Today's Cyber Monday, which means online retailers are marking down prices left and right to bring in customers. Their customers, though, are all at work, and taking out time from their jobs to shop the special markdowns that only happen once a year. Online shopping is supposed to break records, today, and that just means more and more workers taking time away from their jobs for Cyber Monday. Watch today's Daily Brown Bag to learn about what analysts are saying about Cyber Monday this year, and how much productivity is actually being lost for the sake of today's deals.
Hello, and welcome to the Daily Brown Bag. Today, we’re going to be talking about Cyber Monday and it’s impact on productivity. I’m Chad Hill, and I’m joined by Adam Stetzer.
Good morning, Chad. Welcome to the Brown Bag, everybody. I hope everybody had a great Thanksgiving. We’re talking about Cyber Monday, which is happening as we speak today, and this is the biggest day for online holiday shopping. Of course, Black Friday has now, I guess, crept into Black Thursday, Chad, but, Cyber Monday is the online equivalent. The name came from the idea that everyone comes back to work still charged up about shopping for the holiday season, and this is the big day when people put lots of money into online sites and do their online shopping.
So, here are a few stats. U.S. consumers are set to make a new record, we believe, today. Last year, they spent $1.46 billion just on this one day. Today it’s estimated that it will top $2 billion, and Retail Me Not says that nine out of ten consumers plan to spend time shopping or browsing while they’re at work, so it’s no surprise that $2 billion doesn’t happen in just an hour or after you get home from work at five or six o’clock. People plan to spend time doing this while they’re at work. So, there are some interesting stats, and I think the crux of our discussion this morning, Chad, is that 67% of people plan to shop for at least an hour or more today while they’re at work, and 25% plan to spend four or more hours shopping online, again, on the job. So, this study is estimating that employers could experience more than a $2.5 billion loss in productivity for each hour that’s spent online shopping, which is really interesting. So, the online retail community is going to pick up maybe $2 billion in spending today, but it looks like the bill might actually be footed by employers. So I guess that’s the discussion today. Is there anything employers should or could do, or should they just give this day up, Chad?
It’s definitely some interesting stats, and I think we’ve found some interesting information about employers who are being flexible and some that maybe aren’t as flexible. So, there was a Robert Half Technology survey that said that 16% of CIOs said that they’re giving employees unrestricted access to online sites. Less than 30% block access, which is down 4% from last year. But on the other hand there was a Career Builder survey saying that 7% of employers surveyed said that they had fired someone for doing online shopping at work-- we don’t know if that’s on Cyber Monday or in general. But in general, I think people look at this and say there’s maybe a little flexibility coming in after the big shopping weekend to finish off some of those list things will add to longer run productivity because people aren’t cutting out from work early, et cetera. So, there’s definitely some mixed feelings on this. It’s an interesting thing.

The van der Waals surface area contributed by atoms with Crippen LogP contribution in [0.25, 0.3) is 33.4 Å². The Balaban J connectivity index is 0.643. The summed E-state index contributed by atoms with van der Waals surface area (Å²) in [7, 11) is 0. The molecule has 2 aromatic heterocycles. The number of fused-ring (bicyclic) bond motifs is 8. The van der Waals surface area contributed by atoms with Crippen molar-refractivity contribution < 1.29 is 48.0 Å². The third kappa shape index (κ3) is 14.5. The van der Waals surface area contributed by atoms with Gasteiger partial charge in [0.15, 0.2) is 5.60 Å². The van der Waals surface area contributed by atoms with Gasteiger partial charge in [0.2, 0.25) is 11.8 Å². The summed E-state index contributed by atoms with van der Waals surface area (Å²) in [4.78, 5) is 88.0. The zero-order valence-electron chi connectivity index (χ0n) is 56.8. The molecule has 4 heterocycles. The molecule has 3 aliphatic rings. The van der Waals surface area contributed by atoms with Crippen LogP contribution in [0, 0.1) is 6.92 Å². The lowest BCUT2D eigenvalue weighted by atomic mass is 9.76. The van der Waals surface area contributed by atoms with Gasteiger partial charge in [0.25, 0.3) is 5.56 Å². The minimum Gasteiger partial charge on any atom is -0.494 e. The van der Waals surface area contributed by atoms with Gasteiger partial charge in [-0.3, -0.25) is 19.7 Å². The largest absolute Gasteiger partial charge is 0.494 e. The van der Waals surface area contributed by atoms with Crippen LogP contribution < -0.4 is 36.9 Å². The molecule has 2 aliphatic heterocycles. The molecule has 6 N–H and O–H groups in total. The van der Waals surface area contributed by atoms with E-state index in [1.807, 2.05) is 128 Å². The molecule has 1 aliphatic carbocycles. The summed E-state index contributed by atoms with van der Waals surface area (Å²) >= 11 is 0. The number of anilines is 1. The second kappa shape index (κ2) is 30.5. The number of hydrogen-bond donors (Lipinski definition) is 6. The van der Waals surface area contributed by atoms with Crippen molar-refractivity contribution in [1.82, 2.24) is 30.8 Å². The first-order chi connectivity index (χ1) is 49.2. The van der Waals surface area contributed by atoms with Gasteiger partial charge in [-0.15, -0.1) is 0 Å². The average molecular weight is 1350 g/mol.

I think also, Chad, with the economy slowly on the mend, maybe that’s the reason you’re seeing a slight softening on some of these restrictions over previous years where the economy’s been tighter and jobs have been tighter. Maybe that’s the reason the CIOs are saying, “Well, maybe this is a perk I’m going to offer this year,” or “Sure, I’m going to open up some of those sites that were previously restricted and fire less people.” But it is also interesting as we’ve been covering the impact of mobile and how mobile is starting to play in the statistics for Cyber Monday and increasing how people start their shopping process, it seems like the ability to block these sites is going to be increasingly difficult as there are multiple paths in, and people are using multiple paths to get to them. Maybe the control the CIO had over this in the old day through the proxy corporate firewall is gone anyway.
Yeah, and it’s also kind of important to think about where Cyber Monday even came from, because back when it started in 2005, a lot of people still didn’t have really high-speed internet access in their houses. Some people were still coming in off of dial-up or much slower DSL connections, so a lot of this was people waiting to go to work on Monday to get access to that big corporate pipe so that they could more quickly browse and look and pictures and whatnot. So, that’s definitely changed as time has gone by, and Adam made a great point. Now, not only do people have those big high-speed connections at home, but they actually have high-speed connections on their mobile devices, so you could certainly hide in a closet somewhere and do your Cyber Monday shopping right in your office without using the corporate connection.
Well, that’s our Brown Bag for Cyber Monday. We’re very glad that you pulled yourself away from your shopping, and we’re happy to let you get back to Amazon.com. We hope you enjoyed our video. We hope you’ll subscribe to our YouTube channel, and we’d like to see you here tomorrow.